To return to the bit about multiple levels of backup, in case anyone didn't understand what I meant, I'll expand on it a bit. It's quite possible for your data to become accidentally deleted or corrupted without you realising it. Maybe you use a file only once a year - you may not find out about it for quite a long time. If you run a one level backup, then over-writing your one backup with another one means your backup is corrupted in just the same way as the primary system. Furthermore, if the failure occurs during the backup, you might also be screwed. To guard against this you need to keep multiple levels.

    Sorry if this sounds like a rant, but it is a "public service rant" . I'm a programmer, and often get asked to help recover data by friends and family. Sometimes, with a lot of work, you can get some back. Often you can't, not at a realistic price anyway. My sister came close to topping my youngest nephew when he lost ALL the family photos for about 8 years, including those of the birth of her grandchild.

    So don't wait until the upgrade, get the data off the machine NOW .

    Rgds, Andy

  9. #9

    Join Date
    Mar 2008
    Location
    Surrey
    Posts
    99

    Default

    I'm not sure Phillimores were suggesting that BackUps weren't essential!

    I'm a little slack in my backups, but for me the most important things to backup are photos - everything else wouldn't be catastrophic! I also store ALL my data on a separate partition, which means I can format and reinstall an operating system without much fear (and have done many times!)

    However, although many people will back up the obvious data, some things get missed, and it is this stuff that would be useful to have the old drive around for - waiting until it comes to light!

    For example, how many people forget to backup their e-mails, e-mail address book, favourites folder, etc, all of which is buried deep in a windows system folder, and all of which would be very annoying to lose!

    Not disagreeing with Andy here, merely pointing out that not everyone remembers to back up everything! I forgot to backup the saved progress in Championship Manager once, which annoyed me somewhat!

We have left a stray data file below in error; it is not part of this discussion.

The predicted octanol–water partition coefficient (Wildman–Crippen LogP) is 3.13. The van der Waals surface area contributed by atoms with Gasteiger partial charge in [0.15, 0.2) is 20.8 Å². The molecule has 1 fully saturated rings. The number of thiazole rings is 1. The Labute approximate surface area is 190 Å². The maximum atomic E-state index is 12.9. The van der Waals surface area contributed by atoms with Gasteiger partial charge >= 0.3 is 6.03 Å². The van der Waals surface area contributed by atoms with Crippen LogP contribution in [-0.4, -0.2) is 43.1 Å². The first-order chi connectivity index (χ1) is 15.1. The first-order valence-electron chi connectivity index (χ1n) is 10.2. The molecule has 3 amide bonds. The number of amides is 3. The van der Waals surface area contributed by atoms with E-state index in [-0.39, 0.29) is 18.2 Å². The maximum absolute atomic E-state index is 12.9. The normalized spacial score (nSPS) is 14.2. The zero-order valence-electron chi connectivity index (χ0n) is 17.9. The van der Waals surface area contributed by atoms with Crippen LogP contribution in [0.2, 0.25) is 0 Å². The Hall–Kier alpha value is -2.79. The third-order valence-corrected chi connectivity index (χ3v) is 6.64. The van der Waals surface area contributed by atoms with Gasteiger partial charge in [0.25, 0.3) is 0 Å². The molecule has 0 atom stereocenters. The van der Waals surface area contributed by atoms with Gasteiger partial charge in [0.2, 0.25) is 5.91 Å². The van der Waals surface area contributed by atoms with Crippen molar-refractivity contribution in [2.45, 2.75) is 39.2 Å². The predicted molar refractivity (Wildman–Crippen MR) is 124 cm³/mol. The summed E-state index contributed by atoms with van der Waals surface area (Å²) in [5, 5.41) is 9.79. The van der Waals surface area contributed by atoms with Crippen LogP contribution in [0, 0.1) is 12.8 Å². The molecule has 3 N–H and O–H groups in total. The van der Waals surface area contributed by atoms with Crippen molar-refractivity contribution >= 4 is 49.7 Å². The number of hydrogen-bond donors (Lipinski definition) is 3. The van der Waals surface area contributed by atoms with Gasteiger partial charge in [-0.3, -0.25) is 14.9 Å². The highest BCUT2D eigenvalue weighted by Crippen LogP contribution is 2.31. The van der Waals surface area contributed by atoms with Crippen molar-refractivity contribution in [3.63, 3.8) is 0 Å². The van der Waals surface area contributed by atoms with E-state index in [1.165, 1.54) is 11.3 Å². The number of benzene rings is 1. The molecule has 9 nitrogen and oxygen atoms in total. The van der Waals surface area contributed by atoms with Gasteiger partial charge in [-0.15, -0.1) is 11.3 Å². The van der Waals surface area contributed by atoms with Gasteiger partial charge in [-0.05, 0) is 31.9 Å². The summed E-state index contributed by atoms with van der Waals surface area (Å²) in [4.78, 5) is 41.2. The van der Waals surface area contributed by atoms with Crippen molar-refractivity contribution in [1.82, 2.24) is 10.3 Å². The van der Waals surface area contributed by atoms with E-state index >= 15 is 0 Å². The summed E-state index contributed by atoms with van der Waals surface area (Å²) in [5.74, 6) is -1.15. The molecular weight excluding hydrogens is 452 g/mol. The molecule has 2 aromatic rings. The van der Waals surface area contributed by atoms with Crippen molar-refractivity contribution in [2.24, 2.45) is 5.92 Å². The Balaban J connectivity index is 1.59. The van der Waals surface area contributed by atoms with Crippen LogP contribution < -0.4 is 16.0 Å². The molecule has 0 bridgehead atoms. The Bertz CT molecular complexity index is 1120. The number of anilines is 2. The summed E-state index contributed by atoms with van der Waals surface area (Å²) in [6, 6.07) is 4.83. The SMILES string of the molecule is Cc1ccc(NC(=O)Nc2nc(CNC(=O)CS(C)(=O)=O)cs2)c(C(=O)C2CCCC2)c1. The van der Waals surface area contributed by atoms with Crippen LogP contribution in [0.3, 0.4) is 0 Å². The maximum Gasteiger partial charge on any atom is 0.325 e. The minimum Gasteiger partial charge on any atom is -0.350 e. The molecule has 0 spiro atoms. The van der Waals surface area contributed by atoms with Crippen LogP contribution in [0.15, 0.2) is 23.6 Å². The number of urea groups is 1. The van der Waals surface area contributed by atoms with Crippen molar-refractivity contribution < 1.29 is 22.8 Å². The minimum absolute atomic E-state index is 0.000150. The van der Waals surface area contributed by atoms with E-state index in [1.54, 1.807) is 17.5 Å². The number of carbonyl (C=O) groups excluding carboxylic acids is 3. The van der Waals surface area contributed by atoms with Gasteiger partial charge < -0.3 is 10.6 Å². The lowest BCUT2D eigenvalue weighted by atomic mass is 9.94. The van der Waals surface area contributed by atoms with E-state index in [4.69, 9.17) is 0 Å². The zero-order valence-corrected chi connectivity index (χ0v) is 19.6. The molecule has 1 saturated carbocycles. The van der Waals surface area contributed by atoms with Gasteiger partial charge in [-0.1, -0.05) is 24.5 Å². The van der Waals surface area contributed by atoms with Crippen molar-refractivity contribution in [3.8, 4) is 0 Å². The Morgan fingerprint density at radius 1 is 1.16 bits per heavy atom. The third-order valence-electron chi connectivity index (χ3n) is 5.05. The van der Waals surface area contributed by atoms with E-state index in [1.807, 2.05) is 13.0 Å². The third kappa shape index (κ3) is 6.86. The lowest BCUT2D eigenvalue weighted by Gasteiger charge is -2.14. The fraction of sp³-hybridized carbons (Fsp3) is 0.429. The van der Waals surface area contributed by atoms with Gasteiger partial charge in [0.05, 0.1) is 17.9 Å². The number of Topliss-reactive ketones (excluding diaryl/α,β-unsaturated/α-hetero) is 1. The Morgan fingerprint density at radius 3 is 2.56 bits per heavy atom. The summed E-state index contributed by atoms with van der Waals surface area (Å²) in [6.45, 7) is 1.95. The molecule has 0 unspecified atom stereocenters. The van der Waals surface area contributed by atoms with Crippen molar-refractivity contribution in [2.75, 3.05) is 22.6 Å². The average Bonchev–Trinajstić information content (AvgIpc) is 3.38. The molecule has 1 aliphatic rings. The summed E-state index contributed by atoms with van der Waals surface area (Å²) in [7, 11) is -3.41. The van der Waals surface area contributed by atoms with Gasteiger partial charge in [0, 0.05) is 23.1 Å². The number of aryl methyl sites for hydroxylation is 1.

10. #10

    Join Date
    Apr 2008
    Location
    Surrey, near Heathrow
    Posts
    143

    Default

    Quote Originally Posted by Dave Gerrie View Post
    However, although many people will back up the obvious data, some things get missed, and it is this stuff that would be useful to have the old drive around for - waiting until it comes to light!

    For example, how many people forget to backup their e-mails, e-mail address book, favourites folder, etc, all of which is buried deep in a windows system folder, and all of which would be very annoying to lose!

    Not disagreeing with Andy here, merely pointing out that not everyone remembers to back up everything! I forgot to backup the saved progress in Championship Manager once, which annoyed me somewhat!
    But Dave, that's really the point of what I was saying. If your backup isn't good enough to handle restoring after a planned upgrade, it's not good enough for restoring after an emergency.

    At some point you WILL have need of an emergency restore. Getting the backup right covers both eventualities, so it's more important to get your backup right than it is to keep the old disk. Consider - everything you HAVE to recover from the old disk is data you WOULD have lost had it been an unexpected failure.

    The amount of effort you put into it should of course be commensurate with how much the data means to you. I put a lot of effort into backup because it's my work and my customer's data as well as my own personal data. I back up EVERYTHING, many generations alternating on physically separate offline magnetic media, and even more generations on write once optical media. Everything important is duplicated at separate sites. Not everyone requires that level, but for most people it really is worth putting some effort into getting it right, otherwise at some point, sooner or later, it WILL be too late.

    Rgds, Andy

  11. #11
    molfrew-mosstoad Guest

    Default

    Talking of backing up I was put onto http://allwaysync.com/ recently it seems to work really well as you can set folder/drives to backup to a 2nd HDD (or wherever) automatically therefore you dont forget to back up (as I do!)